11. Risk Factors for Primary Pulmonary TB in Almaty Region, Kazakhstan: A Matched Case-Control Study

    PubMed Central

    ZHUSSUPOV, Baurzhan; HERMOSILLA, Sabrina; TERLIKBAYEVA, Assel; AIFAH, Angela; MA, Xin; ZHUMADILOV, Zhaxybay; ABILDAYEV, Tleukhan; DARISHEVA, Meruyert; BERIKKHANOVA, Kulzhan

    2016-01-01

    Background: This study examined the association between incident pulmonary tuberculosis (TB) and social and behavioral characteristics in Almaty Oblast, Kazakhstan from 2012 to 2013. Methods: We used a matched case-control design to estimate the role of factors for acquiring pulmonary TB. Totally 324 individuals were recruited from Sep 2012 to Mar 2013. Participants included 110 TB index cases with newly detected pulmonary TB. Each case was matched with one household and one community control. A total of 107 household and 107 community controls were included to the study. Adjusted odds ratios measuring associations between TB and risk factors were calculated by using a conditional multiple logistic regression analysis. Results: TB cases were more likely to be younger, recent smokers and have diabetes, when compared to household controls. Between TB cases and community controls, TB was significantly associated with age, non-married family status, living in a rented home, recent smoker, and having diabetes. Comparing TB cases with community controls, we found that foreign birth was marginally associated with incident TB case status. Conclusion: Our findings confirm the role of modifiable risk factors for TB in Kazakhstan; highlighting the importance of developing interventions addressing social determinants and proximate risk factors for high TB burden regions. PMID:27252913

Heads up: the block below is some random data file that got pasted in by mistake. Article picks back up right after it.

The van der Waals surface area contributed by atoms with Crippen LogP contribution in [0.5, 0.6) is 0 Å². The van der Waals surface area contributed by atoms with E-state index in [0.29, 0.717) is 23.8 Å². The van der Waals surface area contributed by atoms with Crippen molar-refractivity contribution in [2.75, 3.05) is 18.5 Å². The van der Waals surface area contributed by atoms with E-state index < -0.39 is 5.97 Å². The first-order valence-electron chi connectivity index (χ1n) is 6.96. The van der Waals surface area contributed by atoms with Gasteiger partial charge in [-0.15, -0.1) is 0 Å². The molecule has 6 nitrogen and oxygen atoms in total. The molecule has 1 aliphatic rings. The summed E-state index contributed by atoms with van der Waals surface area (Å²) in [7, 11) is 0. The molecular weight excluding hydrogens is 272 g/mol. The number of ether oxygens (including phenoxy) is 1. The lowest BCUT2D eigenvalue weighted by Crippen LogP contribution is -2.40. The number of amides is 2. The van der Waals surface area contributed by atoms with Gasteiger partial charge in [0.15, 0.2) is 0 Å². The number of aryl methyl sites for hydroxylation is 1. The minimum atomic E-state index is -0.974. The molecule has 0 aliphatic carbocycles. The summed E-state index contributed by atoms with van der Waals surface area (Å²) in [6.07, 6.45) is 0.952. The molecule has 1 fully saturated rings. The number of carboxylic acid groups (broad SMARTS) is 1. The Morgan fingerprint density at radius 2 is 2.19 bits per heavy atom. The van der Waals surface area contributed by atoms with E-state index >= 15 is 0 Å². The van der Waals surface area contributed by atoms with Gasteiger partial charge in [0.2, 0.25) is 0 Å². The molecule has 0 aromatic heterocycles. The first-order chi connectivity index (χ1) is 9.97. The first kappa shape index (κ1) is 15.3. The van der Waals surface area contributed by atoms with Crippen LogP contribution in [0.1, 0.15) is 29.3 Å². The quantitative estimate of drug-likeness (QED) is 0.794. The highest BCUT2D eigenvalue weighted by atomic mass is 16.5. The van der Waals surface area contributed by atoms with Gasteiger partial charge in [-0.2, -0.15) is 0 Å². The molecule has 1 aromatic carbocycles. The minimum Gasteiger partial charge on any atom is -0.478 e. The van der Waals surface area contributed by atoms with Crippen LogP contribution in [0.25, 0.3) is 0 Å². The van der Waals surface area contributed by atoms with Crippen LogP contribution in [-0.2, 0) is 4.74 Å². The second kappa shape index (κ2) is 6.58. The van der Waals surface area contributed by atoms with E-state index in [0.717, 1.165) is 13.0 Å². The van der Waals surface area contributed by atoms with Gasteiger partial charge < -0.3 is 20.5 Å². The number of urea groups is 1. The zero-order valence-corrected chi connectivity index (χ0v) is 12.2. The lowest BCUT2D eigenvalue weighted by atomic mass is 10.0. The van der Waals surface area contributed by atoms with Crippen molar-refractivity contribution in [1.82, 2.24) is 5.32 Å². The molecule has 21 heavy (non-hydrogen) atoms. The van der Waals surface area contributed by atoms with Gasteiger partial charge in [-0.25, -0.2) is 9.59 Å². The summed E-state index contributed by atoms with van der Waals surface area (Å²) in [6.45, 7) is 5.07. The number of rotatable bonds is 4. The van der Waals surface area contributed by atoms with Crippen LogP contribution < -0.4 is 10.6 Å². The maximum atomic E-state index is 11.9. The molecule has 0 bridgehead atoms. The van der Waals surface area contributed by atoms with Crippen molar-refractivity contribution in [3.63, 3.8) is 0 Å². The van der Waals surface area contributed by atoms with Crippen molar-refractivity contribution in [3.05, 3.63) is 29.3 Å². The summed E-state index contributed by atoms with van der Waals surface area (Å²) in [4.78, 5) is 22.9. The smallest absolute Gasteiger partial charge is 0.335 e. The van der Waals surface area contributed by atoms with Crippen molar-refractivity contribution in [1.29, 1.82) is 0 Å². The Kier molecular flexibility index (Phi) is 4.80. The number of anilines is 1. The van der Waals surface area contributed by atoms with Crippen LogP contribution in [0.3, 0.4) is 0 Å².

12. Modifiable factors governing indoor fungal diversity and risk of asthma.

    PubMed

    Sharpe, R; Thornton, C R; Osborne, N J

    2014-01-01